Irony rears its head on RHIOs when one considers that efficiency reduces redundancy; but redundancy, particularly in testing, makes money for the provider. And while Chapman isn’t suggesting any healthcare providers do it on purpose – independent studies clearly show otherwise – redundant tests do, in fact, bring in more dollars.
“The benefits of HIT are often in conflict with how you generate revenue,” Chapman said. “In order to make an investment to implement these solutions that are going to make you more efficient and improve your delivery of care, you’re taking a hit on the back end as well. Then you have to hope that there’s something about modernizing your healthcare delivery that attracts more patients, and it may take a long time to see that as an outcome.”
As will getting patients to use that information as the basis for choosing one physician or hospital over another based on those providers’ use of beneficial high-tech tools.
“For the average person to begin to realize that preventive health and high touch with their health data and things of that nature will result in long-term healthier outcomes, it will take a long time for that to begin to drive the market,” she said.

Technology’s shortcomings

Chapman the CIO is all too familiar with the gremlins within computer systems, so much so that she cautions against treating HIT as some sort of electronic messiah for the healthcare industry. People are people, after all, and putting new tools – however sophisticated – in their hands inevitably introduce new kinds of errors altogether.
“Certainly what you hope [for] is an increase in patient safety, and certainly a reduction in the need for people to personally validate with each other what’s been done to a patient,” Chapman said. “It’s fairly clear that HIT will improve quality and reduce, in particular, some of the tragic errors we see in this country as documented by the Institute of Medicine [of the National Academies]. But it’s important to not be naïve and not to come to over-rely on the technology – to be thoughtful about how you implement, how you train staff and how you look for new kinds of error sources.”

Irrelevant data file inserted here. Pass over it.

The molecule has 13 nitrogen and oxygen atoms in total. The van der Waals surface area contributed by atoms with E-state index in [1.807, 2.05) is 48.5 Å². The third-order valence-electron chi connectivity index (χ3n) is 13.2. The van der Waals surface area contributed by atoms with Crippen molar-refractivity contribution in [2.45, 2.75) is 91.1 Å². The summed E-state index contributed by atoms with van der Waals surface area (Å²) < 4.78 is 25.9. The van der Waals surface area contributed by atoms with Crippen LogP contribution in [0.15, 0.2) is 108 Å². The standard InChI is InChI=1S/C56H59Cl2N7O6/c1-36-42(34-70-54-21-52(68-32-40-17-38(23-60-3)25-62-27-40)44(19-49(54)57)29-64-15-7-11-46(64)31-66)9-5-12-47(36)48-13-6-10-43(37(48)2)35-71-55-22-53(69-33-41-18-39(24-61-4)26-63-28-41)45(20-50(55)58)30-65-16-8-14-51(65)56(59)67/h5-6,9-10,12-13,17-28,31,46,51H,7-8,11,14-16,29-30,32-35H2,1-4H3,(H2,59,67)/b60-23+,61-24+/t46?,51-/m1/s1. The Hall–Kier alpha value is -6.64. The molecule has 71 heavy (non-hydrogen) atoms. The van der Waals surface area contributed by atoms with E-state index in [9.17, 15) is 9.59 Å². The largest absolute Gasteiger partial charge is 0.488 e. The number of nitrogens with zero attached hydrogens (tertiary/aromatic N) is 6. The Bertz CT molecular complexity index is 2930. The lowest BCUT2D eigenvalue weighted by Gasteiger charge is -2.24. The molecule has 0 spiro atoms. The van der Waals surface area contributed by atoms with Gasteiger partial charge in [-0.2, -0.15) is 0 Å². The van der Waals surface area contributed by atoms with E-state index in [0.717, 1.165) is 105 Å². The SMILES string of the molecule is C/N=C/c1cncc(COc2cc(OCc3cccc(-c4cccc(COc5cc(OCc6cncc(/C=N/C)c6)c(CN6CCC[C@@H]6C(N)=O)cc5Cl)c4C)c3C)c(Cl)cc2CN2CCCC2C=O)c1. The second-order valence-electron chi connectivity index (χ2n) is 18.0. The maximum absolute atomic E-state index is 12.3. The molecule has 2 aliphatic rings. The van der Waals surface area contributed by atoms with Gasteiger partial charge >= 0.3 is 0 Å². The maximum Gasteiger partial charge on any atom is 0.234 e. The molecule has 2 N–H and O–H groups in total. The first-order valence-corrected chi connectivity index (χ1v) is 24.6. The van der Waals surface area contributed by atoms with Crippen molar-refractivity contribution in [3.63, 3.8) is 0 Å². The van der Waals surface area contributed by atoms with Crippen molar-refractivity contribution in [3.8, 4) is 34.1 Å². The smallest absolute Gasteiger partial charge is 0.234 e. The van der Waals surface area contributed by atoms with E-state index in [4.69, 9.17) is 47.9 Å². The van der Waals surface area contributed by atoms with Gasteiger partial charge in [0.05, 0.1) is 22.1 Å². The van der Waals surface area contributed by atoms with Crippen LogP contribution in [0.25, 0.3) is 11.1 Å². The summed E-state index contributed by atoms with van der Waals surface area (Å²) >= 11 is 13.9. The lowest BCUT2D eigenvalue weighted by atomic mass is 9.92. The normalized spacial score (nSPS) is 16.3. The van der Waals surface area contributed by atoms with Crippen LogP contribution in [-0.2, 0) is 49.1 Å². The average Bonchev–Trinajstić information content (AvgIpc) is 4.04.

Technology won’t necessarily reduce a healthcare providers need for people, either. Given, for instance, a certain hospitals patient load and any government-mandated ratios between providers and patients, laying off a staff member, even if the technology allows it, is not doable. In addition, with a nursing shortage in the U.S. measuring in the hundreds of thousands, who wants to let trained, skilled people go?
“Often the labor savings, which can look like the biggest contributor of ROI, aren’t real,” Chapman said.
So how can RHIOs best get started and sustain themselves over the long haul? One good first step, as Booz Allen Hamilton has noted in the past, would be to let the private sector share in the progress the federal government has made in regard to health data standards. Chapman recalls her recent tenure at HHS, where she helped to begin a federal health architecture effort to create data and technology standards that would allow the government to standardize solutions to certain healthcare problems such as disease outbreaks. The idea was to give the Centers for Disease Control, the National Institutes of Health and the Department of Homeland Security, for instance, common ways to look at information.
“There a lot of that, particularly when you open up the box at the department of Defense: They have a very mature and robust set of programs and solutions for military health that are highly applicable to the civil setting,” Chapman said.
As a practical step, the Department of Health and Human Services might want to expand one of its eGov work groups called the Consolidated Health Informatics (CHI) initiative. The goal of CHI’s, which involves about 20 government bodies, is to adopt interoperability standards for health information for federal government systems.
“Rather than having standards in government that may or may not become de facto standards for the rest of the country, why not … break that barrier now?”

Lincoln Brunner is a WTN contributing editor and can be reached at